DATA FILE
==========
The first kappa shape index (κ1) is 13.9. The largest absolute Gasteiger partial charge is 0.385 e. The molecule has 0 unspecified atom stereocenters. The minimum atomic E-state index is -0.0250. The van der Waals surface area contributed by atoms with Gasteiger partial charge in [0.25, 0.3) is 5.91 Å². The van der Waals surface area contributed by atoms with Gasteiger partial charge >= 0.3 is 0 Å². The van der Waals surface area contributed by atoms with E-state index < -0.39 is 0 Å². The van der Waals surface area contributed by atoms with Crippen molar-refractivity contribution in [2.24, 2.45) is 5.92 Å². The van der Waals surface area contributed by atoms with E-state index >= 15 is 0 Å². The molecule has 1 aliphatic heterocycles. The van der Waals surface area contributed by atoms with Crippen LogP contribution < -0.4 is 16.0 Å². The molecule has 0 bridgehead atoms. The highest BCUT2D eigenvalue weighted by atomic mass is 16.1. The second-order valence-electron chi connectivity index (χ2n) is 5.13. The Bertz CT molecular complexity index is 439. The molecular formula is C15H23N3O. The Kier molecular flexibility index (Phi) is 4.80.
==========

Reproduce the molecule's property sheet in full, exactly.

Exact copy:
The first kappa shape index (κ1) is 13.9. The largest absolute Gasteiger partial charge is 0.385 e. The molecule has 0 unspecified atom stereocenters. The minimum atomic E-state index is -0.0250. The van der Waals surface area contributed by atoms with Gasteiger partial charge in [0.25, 0.3) is 5.91 Å². The van der Waals surface area contributed by atoms with Gasteiger partial charge >= 0.3 is 0 Å². The van der Waals surface area contributed by atoms with E-state index < -0.39 is 0 Å². The van der Waals surface area contributed by atoms with Crippen molar-refractivity contribution in [2.24, 2.45) is 5.92 Å². The van der Waals surface area contributed by atoms with E-state index >= 15 is 0 Å². The molecule has 1 aliphatic heterocycles. The van der Waals surface area contributed by atoms with Crippen LogP contribution < -0.4 is 16.0 Å². The molecule has 0 bridgehead atoms. The highest BCUT2D eigenvalue weighted by atomic mass is 16.1. The second-order valence-electron chi connectivity index (χ2n) is 5.13. The Bertz CT molecular complexity index is 439. The molecular formula is C15H23N3O. The Kier molecular flexibility index (Phi) is 4.80.